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611 W. Union Street
Benson, AZ 85602
(520) 586-0800

AzCH Nurse Assist Line
1-866-495-6735

NAZCARE Warm Line
1-888-404-5530


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Some Cities' Smog Can Ruin Your Vacation

HealthDay News
by -- Robert Preidt
Updated: Dec 3rd 2019

new article illustration

TUESDAY, Dec. 3, 2019 (HealthDay News) -- Got travel plans abroad? Spending just a short time in a highly polluted city can harm your health, researchers warn.

"It's widely known that long-term exposure to air pollution is associated with increased cardiovascular disease. But it was unknown whether a short-term visit to a location with severe air pollution could have any significant impact," study lead author Dr. Jesus Araujo said in a University of California, Los Angeles news release.

Araujo is a professor of medicine and director of environmental cardiology at UCLA's David Geffen School of Medicine.

The study included 26 nonsmoking healthy adults from Los Angeles who spent 10 weeks in Beijing during the summers of 2014 and 2015. Their average age was about 24.

Participants were divided into two groups. Blood samples were taken from the first group after eight weeks in Beijing and from the second group after six weeks in the Chinese capital city.

Both groups had significant negative health changes during their time in Beijing. These included higher levels of oxidized fats that increased heart inflammation, and a change in enzyme function, which is associated with heart disease.

The researchers also found that the participants had up to an 800% greater concentration of air pollutants in their bodies while in Beijing than they did when in Los Angeles.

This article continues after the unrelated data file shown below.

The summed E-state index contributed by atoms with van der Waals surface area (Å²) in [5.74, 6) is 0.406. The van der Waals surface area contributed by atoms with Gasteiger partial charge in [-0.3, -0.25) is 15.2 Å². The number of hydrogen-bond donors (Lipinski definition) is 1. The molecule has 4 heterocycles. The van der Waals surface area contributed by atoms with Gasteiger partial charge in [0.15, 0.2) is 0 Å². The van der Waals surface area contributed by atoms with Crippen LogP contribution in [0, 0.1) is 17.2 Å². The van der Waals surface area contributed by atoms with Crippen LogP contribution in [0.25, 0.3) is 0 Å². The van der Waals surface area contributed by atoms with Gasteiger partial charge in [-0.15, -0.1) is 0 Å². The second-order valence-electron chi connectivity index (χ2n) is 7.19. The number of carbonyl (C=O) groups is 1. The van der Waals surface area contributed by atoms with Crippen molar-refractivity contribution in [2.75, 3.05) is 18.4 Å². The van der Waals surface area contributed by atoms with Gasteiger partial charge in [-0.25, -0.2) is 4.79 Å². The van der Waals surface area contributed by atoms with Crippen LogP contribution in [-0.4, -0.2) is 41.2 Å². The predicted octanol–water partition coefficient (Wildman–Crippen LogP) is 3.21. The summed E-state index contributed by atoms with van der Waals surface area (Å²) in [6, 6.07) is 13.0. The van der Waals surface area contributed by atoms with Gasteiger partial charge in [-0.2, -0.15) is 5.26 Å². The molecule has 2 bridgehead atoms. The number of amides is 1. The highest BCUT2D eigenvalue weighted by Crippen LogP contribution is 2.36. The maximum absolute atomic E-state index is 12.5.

However, most of the negative health effects reversed within four to seven weeks after their return to Los Angeles, according to the study. The results were recently published in the journal Circulation.

During the study, the concentration of airborne particles in Beijing averaged 371% higher than in Los Angeles.

"It's likely that the health effects would be even more prominent after longer exposure to air pollution, repetitive travels, or among individuals with preexisting health conditions," said study first author Yan Lin, a postdoctoral associate at Duke University's Global Health Institute in Durham, N.C.

Beijing is among many highly polluted cities that attract millions of tourists and business travelers each year, the researchers noted. They suggested ways to reduce the risk of health problems when visiting seriously polluted cities:

  • Avoid intense physical activity such as running outdoors or hiking.
  • If you have a heart condition, keep your visits to these cities short.
  • If you must stay for an extended period, stay indoors as much as possible with air purifiers running.

More information

The World Health Organization has more on air pollution.